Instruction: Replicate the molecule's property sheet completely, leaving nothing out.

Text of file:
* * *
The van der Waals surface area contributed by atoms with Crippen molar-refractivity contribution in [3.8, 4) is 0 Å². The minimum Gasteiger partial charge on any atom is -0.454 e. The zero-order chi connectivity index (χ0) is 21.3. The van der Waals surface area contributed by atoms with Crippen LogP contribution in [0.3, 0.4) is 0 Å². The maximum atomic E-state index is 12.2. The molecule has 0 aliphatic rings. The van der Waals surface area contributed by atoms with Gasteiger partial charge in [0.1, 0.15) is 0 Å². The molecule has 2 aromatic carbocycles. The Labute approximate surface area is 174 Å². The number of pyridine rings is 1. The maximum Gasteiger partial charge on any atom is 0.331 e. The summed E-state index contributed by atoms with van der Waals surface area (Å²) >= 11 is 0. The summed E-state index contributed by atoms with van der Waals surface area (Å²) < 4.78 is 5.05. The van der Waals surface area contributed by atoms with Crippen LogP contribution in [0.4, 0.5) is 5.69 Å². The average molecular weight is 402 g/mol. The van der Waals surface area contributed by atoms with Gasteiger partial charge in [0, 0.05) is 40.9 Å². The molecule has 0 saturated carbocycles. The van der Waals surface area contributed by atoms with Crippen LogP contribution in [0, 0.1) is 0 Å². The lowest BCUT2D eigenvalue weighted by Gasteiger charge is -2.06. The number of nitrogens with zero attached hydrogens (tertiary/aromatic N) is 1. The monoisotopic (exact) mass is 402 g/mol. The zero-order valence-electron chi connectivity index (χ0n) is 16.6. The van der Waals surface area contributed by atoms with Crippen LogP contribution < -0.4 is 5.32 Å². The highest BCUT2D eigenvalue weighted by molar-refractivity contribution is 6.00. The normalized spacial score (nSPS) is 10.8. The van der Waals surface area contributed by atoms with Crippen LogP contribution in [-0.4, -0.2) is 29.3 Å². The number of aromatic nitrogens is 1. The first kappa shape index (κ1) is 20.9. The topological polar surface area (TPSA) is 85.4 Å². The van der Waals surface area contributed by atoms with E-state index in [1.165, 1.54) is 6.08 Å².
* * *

The van der Waals surface area contributed by atoms with Crippen molar-refractivity contribution in [3.8, 4) is 0 Å². The minimum Gasteiger partial charge on any atom is -0.454 e. The zero-order chi connectivity index (χ0) is 21.3. The van der Waals surface area contributed by atoms with Crippen LogP contribution in [0.3, 0.4) is 0 Å². The maximum atomic E-state index is 12.2. The molecule has 0 aliphatic rings. The van der Waals surface area contributed by atoms with Gasteiger partial charge in [0.1, 0.15) is 0 Å². The molecule has 2 aromatic carbocycles. The Labute approximate surface area is 174 Å². The number of pyridine rings is 1. The maximum Gasteiger partial charge on any atom is 0.331 e. The summed E-state index contributed by atoms with van der Waals surface area (Å²) >= 11 is 0. The summed E-state index contributed by atoms with van der Waals surface area (Å²) < 4.78 is 5.05. The van der Waals surface area contributed by atoms with Crippen LogP contribution in [0.4, 0.5) is 5.69 Å². The average molecular weight is 402 g/mol. The van der Waals surface area contributed by atoms with Gasteiger partial charge in [0, 0.05) is 40.9 Å². The molecule has 0 saturated carbocycles. The van der Waals surface area contributed by atoms with Crippen LogP contribution in [0, 0.1) is 0 Å². The lowest BCUT2D eigenvalue weighted by Gasteiger charge is -2.06. The number of nitrogens with zero attached hydrogens (tertiary/aromatic N) is 1. The monoisotopic (exact) mass is 402 g/mol. The zero-order valence-electron chi connectivity index (χ0n) is 16.6. The van der Waals surface area contributed by atoms with Crippen LogP contribution < -0.4 is 5.32 Å². The highest BCUT2D eigenvalue weighted by molar-refractivity contribution is 6.00. The normalized spacial score (nSPS) is 10.8. The van der Waals surface area contributed by atoms with Crippen LogP contribution in [-0.4, -0.2) is 29.3 Å². The number of aromatic nitrogens is 1. The first kappa shape index (κ1) is 20.9. The topological polar surface area (TPSA) is 85.4 Å². The van der Waals surface area contributed by atoms with E-state index in [1.165, 1.54) is 6.08 Å².